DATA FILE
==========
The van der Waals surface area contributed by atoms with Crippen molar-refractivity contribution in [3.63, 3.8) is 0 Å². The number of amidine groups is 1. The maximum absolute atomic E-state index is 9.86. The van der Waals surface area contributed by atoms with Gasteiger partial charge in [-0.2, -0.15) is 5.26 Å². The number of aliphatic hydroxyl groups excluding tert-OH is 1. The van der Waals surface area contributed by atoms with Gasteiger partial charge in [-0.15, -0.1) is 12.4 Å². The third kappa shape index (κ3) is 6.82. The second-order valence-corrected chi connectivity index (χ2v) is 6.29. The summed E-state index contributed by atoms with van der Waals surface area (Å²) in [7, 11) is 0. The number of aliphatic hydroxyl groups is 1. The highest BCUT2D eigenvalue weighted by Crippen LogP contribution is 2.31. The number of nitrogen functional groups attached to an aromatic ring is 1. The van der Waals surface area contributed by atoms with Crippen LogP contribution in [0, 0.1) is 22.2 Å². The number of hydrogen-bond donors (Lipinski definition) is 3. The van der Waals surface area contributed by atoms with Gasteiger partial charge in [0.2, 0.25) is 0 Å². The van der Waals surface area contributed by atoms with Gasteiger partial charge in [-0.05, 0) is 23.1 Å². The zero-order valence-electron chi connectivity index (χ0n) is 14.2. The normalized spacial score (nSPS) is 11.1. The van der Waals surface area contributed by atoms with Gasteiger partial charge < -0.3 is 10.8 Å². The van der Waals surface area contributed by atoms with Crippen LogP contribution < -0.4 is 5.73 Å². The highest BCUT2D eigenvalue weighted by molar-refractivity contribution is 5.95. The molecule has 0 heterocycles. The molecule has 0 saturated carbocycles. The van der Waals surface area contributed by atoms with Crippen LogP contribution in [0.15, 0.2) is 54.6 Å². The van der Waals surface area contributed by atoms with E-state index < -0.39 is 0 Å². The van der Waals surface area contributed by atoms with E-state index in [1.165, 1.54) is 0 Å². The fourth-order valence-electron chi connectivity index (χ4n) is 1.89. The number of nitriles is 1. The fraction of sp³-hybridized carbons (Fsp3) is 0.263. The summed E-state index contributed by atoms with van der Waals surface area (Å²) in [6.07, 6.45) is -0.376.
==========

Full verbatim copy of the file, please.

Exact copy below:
The van der Waals surface area contributed by atoms with Crippen molar-refractivity contribution in [3.63, 3.8) is 0 Å². The number of amidine groups is 1. The maximum absolute atomic E-state index is 9.86. The van der Waals surface area contributed by atoms with Gasteiger partial charge in [-0.2, -0.15) is 5.26 Å². The number of aliphatic hydroxyl groups excluding tert-OH is 1. The van der Waals surface area contributed by atoms with Gasteiger partial charge in [-0.15, -0.1) is 12.4 Å². The third kappa shape index (κ3) is 6.82. The second-order valence-corrected chi connectivity index (χ2v) is 6.29. The summed E-state index contributed by atoms with van der Waals surface area (Å²) in [7, 11) is 0. The number of aliphatic hydroxyl groups is 1. The highest BCUT2D eigenvalue weighted by Crippen LogP contribution is 2.31. The number of nitrogen functional groups attached to an aromatic ring is 1. The van der Waals surface area contributed by atoms with Crippen LogP contribution in [0, 0.1) is 22.2 Å². The number of hydrogen-bond donors (Lipinski definition) is 3. The van der Waals surface area contributed by atoms with Gasteiger partial charge in [0.2, 0.25) is 0 Å². The van der Waals surface area contributed by atoms with Gasteiger partial charge in [-0.05, 0) is 23.1 Å². The zero-order valence-electron chi connectivity index (χ0n) is 14.2. The normalized spacial score (nSPS) is 11.1. The van der Waals surface area contributed by atoms with Gasteiger partial charge < -0.3 is 10.8 Å². The van der Waals surface area contributed by atoms with Crippen LogP contribution < -0.4 is 5.73 Å². The highest BCUT2D eigenvalue weighted by molar-refractivity contribution is 5.95. The molecule has 0 heterocycles. The molecule has 0 saturated carbocycles. The van der Waals surface area contributed by atoms with Crippen LogP contribution in [0.15, 0.2) is 54.6 Å². The van der Waals surface area contributed by atoms with E-state index < -0.39 is 0 Å². The van der Waals surface area contributed by atoms with E-state index in [1.165, 1.54) is 0 Å². The fourth-order valence-electron chi connectivity index (χ4n) is 1.89. The number of nitriles is 1. The fraction of sp³-hybridized carbons (Fsp3) is 0.263. The summed E-state index contributed by atoms with van der Waals surface area (Å²) in [6.07, 6.45) is -0.376.